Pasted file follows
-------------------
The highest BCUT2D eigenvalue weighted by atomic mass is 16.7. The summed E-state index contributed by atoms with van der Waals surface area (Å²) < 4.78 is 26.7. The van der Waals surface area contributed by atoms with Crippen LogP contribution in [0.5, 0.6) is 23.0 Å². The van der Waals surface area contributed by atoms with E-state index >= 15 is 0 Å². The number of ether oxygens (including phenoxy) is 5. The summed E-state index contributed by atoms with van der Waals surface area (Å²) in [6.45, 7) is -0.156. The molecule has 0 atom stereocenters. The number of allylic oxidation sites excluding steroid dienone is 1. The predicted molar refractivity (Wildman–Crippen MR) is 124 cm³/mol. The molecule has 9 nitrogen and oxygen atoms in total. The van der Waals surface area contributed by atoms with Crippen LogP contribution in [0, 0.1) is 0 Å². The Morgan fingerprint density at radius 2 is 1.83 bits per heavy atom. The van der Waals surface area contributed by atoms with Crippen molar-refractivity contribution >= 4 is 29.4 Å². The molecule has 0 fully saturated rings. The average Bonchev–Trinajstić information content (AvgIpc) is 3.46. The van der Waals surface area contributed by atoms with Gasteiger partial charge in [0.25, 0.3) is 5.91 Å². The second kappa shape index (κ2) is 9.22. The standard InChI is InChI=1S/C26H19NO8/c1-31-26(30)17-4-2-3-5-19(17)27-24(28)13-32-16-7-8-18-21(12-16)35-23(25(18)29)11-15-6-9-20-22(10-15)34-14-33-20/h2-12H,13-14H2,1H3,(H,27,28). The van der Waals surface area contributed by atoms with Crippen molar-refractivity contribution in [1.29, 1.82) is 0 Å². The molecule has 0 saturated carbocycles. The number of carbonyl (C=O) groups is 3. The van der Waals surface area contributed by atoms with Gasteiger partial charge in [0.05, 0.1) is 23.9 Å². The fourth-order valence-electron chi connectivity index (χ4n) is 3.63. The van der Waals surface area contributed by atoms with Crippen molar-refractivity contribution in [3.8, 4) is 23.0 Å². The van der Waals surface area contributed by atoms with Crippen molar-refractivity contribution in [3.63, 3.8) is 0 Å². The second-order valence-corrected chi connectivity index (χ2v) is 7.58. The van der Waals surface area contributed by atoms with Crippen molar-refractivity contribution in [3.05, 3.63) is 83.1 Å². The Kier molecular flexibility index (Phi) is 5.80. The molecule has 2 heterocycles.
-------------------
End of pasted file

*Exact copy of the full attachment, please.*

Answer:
The highest BCUT2D eigenvalue weighted by atomic mass is 16.7. The summed E-state index contributed by atoms with van der Waals surface area (Å²) < 4.78 is 26.7. The van der Waals surface area contributed by atoms with Crippen LogP contribution in [0.5, 0.6) is 23.0 Å². The van der Waals surface area contributed by atoms with E-state index >= 15 is 0 Å². The number of ether oxygens (including phenoxy) is 5. The summed E-state index contributed by atoms with van der Waals surface area (Å²) in [6.45, 7) is -0.156. The molecule has 0 atom stereocenters. The number of allylic oxidation sites excluding steroid dienone is 1. The predicted molar refractivity (Wildman–Crippen MR) is 124 cm³/mol. The molecule has 9 nitrogen and oxygen atoms in total. The van der Waals surface area contributed by atoms with Crippen LogP contribution in [0, 0.1) is 0 Å². The Morgan fingerprint density at radius 2 is 1.83 bits per heavy atom. The van der Waals surface area contributed by atoms with Crippen molar-refractivity contribution >= 4 is 29.4 Å². The molecule has 0 fully saturated rings. The average Bonchev–Trinajstić information content (AvgIpc) is 3.46. The van der Waals surface area contributed by atoms with Gasteiger partial charge in [0.25, 0.3) is 5.91 Å². The second kappa shape index (κ2) is 9.22. The standard InChI is InChI=1S/C26H19NO8/c1-31-26(30)17-4-2-3-5-19(17)27-24(28)13-32-16-7-8-18-21(12-16)35-23(25(18)29)11-15-6-9-20-22(10-15)34-14-33-20/h2-12H,13-14H2,1H3,(H,27,28). The van der Waals surface area contributed by atoms with Crippen molar-refractivity contribution in [1.29, 1.82) is 0 Å². The molecule has 0 saturated carbocycles. The number of carbonyl (C=O) groups is 3. The van der Waals surface area contributed by atoms with Gasteiger partial charge in [0.05, 0.1) is 23.9 Å². The fourth-order valence-electron chi connectivity index (χ4n) is 3.63. The van der Waals surface area contributed by atoms with Crippen molar-refractivity contribution in [3.8, 4) is 23.0 Å². The van der Waals surface area contributed by atoms with Crippen molar-refractivity contribution in [3.63, 3.8) is 0 Å². The second-order valence-corrected chi connectivity index (χ2v) is 7.58. The van der Waals surface area contributed by atoms with Crippen molar-refractivity contribution in [3.05, 3.63) is 83.1 Å². The Kier molecular flexibility index (Phi) is 5.80. The molecule has 2 heterocycles.